Alzheimer’s Disease

UPDATED ON: 22 Feb 2024, 11:15 AM
Medically Reviewed by

What is Alzheimer’s Disease?

Alzheimer’s disease is a neurological condition that worsens with time and cannot be reversed. It mostly impacts cognitive abilities such as thinking, memory, and behaviour. It is the most typical cause of dementia, a word used to describe a mental decline severe enough to cause problems in day-to-day functioning. Alzheimer’s disease accounts for a significant proportion of dementia cases.

While the exact cause of Alzheimer’s disease is not fully understood, it is characterised by the accumulation of abnormal protein deposits in the brain. These deposits form plaques and tangles in your brain and disrupt the proper functioning of your brain cells. As the disease progresses, more areas of the brain become affected, causing more damage as time goes by.

Alzheimer's Disease
All about Alzheimer's Disease. Image courtesy: Adobe stock

Alzheimer’s disease, one of the most common causes of dementia, is a progressive and irreversible neurodegenerative disorder primarily affecting the elderly. Most people affected by the disease are over the age of 60. It generally affects your cognitive function, including memory, thinking, and behaviour. Risk factors of the disease include age and genetics, and there is no cure for it yet.

Forgetting recent events or conversations are the early signs of Alzheimer’s disease, and it may progress into serious memory problems like loss of ability to perform everyday tasks or serious memory problems. Treatments like inhibitors, cholinesterase may help manage the symptoms temporarily but this disorder may get worse with time.

Causes of Alzheimer’s Disease

The exact cause of Alzheimer’s disease is not determined yet but it is believed to be a result of genetic, enviornmental, and lifestyle factors. Some factors that contribute to the development of the disease include:

  • Family history
  • Age (over 60)
  • Genetics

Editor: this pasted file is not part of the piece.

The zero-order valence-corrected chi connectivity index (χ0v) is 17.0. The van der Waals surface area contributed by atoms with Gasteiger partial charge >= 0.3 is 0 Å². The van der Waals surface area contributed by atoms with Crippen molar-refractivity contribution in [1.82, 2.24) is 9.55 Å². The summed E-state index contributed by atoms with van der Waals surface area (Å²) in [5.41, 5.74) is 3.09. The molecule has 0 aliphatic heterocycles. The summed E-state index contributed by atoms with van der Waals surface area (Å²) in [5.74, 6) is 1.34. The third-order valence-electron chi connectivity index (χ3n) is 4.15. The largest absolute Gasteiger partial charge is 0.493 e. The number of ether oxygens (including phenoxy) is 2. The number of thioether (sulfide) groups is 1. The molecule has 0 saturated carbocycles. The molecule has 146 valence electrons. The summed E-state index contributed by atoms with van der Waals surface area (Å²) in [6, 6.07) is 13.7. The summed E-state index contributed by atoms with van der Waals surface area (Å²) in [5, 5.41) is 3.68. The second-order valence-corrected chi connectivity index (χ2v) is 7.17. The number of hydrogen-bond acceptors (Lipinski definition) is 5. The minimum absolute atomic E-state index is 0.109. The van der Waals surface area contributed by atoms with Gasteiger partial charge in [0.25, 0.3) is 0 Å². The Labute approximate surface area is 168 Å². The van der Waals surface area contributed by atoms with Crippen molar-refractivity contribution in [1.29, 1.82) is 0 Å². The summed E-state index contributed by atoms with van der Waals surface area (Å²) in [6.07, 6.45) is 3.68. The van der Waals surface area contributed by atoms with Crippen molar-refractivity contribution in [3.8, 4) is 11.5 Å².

• Lack of physical activity
  • Smoking
  • Drinking too much alcohol
  • Chronic inflammation
  • Hormonal changes
  • Poor heart health
  • Exposure to environmental toxins or pollutants

Key Facts About Alzheimer’s Disease

Major Symptoms
  • Memory loss
  • Cognitive decline
  • Communication problems
  • Impaired judgment
  • Mood swings
  • Personality changes
  • Difficulty with daily tasks
Necessary Health Tests
  • Mini-Mental State Examination (MMSE)
  • Montreal Cognitive Assessment (MoCA)
  • MRI (Magnetic Resonance Imaging)
  • PET (Positron Emission Tomography)
  • Cerebrospinal Fluid (CSF) Analysis
  • Genetic Testing
Treatment
  • Medication
  • Cognitive stimulation
  • Physical exercise
  • Behavioral and environmental interventions
  • Healthy diet
  • Support for caregivers

Symptoms of Alzheimer’s Disease

  • Memory loss: Initially, individuals may experience difficulty remembering recent events or information.
  • Cognitive decline: Patients may have difficulty solving problems, planning, and decision-making. They may not be able to understand complex concepts.
  • Problem with communicating: People with Alzhiemer’s may have difficulty finding the right words in conversation or repeating statements.
  • Impaired judgment: People with Alzheimer’s may have difficulty making sound judgments or decisions. They may face problems assessing risks and managing daily tasks.
  • Mood and personality changes: Changes in behaviour, mood swings, and withdrawal from social activities can occur. You may experience increased anxiety or depression as well.
  • Difficulty with daily tasks: People affected with the disease struggle with routine activities like bathing and eating.

Diagnosis of Alzheimer’s Disease